Why habits are crucial for making the best of your retirement years

Why habits are crucial for making the best of your retirement years

Retirement can be a jolt to a person’s lifestyle. Up until then, the day was filled with activities. Then suddenly, the day’s work-related obligations are wiped away and relaxation is an option.

This seems like a happy, luxurious existence, but a good life requires more than idle relaxation.

Retirement is a time ripe with opportunity and freedom, where a person can make more difference in the world than ever.

It can also be a time to nurture relationships, the bonds that kept a person going when times were difficult and heavily laden with tasks. Retirement is a chance to work well on the things that matter most.

But as a life of work teaches us, good and fulfilling action only takes place when there are good habits to fuel it.

Replacing old habits with new

Most habits go unnoticed because they are not conscious choices. This includes work habits such as rushing throughout the day, becoming stressed, or making the extra effort to be likeable.

In retirement, many work habits will no longer be necessary. There will be new necessities, such as enjoying oneself and staying active. Later, this article will demonstrate how much those two rely on each other.

After moving into retirement, the time comes to replace the everyday hustle and bustle of work with something new. This takes some dedicated reflection and decision.

In his ground-breaking book The Power of Habit, Charles Duhigg suggests backtracking after noticing an old habit. For example, when an old habit such as rushing arises, try to find what out happened before you rushed around. Old day-to-day patterns are always triggered by a thought or habit.

This will help with transition into a new, healthier habit.

Forming new habits, such as keeping in touch with family, takes slightly more planning. Fortunately, this is an easy process.

Habits can be created

There are three steps in the formation of a habit:

1)      A cue

2)      A routine

3)      A reward.

This process explains why old, unwanted habits such as worrying about work and children endure. It also explains why good new habits may not form in the desired way.

Let’s look at that in more detail:

A cue is a trigger for the habit. For example, many smokers crave a cigarette when they taste coffee because they traditionally have the two together. The cue in this case is coffee.

The brain itself wires the two actions together.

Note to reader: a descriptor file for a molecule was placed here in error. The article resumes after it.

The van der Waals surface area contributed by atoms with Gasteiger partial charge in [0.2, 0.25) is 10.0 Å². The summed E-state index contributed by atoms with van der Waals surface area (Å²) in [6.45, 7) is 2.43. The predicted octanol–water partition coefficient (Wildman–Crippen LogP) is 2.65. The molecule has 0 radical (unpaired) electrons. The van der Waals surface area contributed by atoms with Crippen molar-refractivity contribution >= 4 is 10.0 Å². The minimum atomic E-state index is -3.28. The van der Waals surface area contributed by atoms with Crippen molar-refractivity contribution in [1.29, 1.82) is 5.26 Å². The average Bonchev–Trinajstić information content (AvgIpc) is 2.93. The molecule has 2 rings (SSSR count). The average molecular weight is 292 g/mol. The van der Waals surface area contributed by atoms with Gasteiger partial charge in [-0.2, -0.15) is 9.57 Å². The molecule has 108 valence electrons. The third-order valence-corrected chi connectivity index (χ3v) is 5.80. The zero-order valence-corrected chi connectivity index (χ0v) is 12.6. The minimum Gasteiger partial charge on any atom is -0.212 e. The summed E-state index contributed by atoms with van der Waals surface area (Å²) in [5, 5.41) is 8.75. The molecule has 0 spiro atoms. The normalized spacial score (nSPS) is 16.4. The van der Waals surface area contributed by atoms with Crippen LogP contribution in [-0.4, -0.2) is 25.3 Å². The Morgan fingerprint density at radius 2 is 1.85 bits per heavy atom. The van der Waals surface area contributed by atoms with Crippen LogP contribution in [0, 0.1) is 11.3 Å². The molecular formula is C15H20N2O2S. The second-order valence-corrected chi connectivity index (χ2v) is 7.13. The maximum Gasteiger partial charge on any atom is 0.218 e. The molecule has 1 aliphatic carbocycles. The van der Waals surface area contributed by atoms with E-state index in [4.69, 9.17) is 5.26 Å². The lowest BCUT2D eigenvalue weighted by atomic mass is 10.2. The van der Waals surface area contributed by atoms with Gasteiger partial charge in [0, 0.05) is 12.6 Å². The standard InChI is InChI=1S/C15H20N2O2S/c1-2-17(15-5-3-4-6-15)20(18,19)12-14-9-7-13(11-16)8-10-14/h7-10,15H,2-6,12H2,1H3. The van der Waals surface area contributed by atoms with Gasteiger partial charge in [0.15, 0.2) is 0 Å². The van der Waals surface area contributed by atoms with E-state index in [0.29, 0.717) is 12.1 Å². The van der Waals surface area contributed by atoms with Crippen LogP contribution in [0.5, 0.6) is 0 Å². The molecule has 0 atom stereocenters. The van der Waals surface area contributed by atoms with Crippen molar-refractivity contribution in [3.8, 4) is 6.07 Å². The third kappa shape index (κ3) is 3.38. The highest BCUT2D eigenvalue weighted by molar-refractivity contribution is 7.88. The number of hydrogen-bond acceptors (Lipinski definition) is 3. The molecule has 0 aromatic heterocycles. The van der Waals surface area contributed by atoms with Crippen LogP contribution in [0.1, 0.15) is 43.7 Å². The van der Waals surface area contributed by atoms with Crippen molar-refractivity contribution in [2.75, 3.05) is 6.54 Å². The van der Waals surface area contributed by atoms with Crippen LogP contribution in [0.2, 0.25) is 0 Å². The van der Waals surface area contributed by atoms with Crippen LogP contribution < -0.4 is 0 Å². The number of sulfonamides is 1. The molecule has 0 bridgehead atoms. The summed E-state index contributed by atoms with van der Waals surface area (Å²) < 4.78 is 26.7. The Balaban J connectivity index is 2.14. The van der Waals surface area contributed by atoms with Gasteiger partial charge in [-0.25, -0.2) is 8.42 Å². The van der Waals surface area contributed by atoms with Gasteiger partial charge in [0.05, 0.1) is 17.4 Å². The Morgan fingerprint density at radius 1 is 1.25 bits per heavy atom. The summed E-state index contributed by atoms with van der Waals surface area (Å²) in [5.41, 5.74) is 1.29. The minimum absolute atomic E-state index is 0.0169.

A person who is used to preparing for work the moment they wake up will naturally leave bed and begin to dress. By replacing one task with another task, basic habits like these can be changed into more desired habits.

A routine is the action that a person performs automatically after the cue.

This could be gambling after the cue of hearing a poker machine or saying “bless you!” when someone sneezes.

Many of society’s great influencers, from politicians to advertisers, understand that people do not easily cancel their habits or create new ones.

This is why cues must be accepted for what they are and what happens during the routine must be changed.

The easiest way to develop new habits is to change the content of habits that already exist.

To use a hypothetical example, a person wants to do something more calming than prepare for work in the morning. When they feel the compulsion to begin preparing, they choose to try a different routine.

They write a letter to a friend instead.

After a month of writing letters rather than rushing to the office, this person has a few correspondences. Their relationships are well-maintained, and they have something even rarer:

A hoard of personalised, perhaps handwritten letters.

This introduces the final step of a habit.

The reward is a pleasant feeling immediately after the routine that encourages a person to perform it again.

Duhigg uses a treat after exercise as the prime example of rewarding a habit. Other rewards include praise for good work and eating a cooked meal with family.

Addictions are formed by the strong reward that immediately follows the routine. However, charity work is an easy habit to form for the same reason.

Rewarding oneself for doing something new may be the most important part of developing a habit.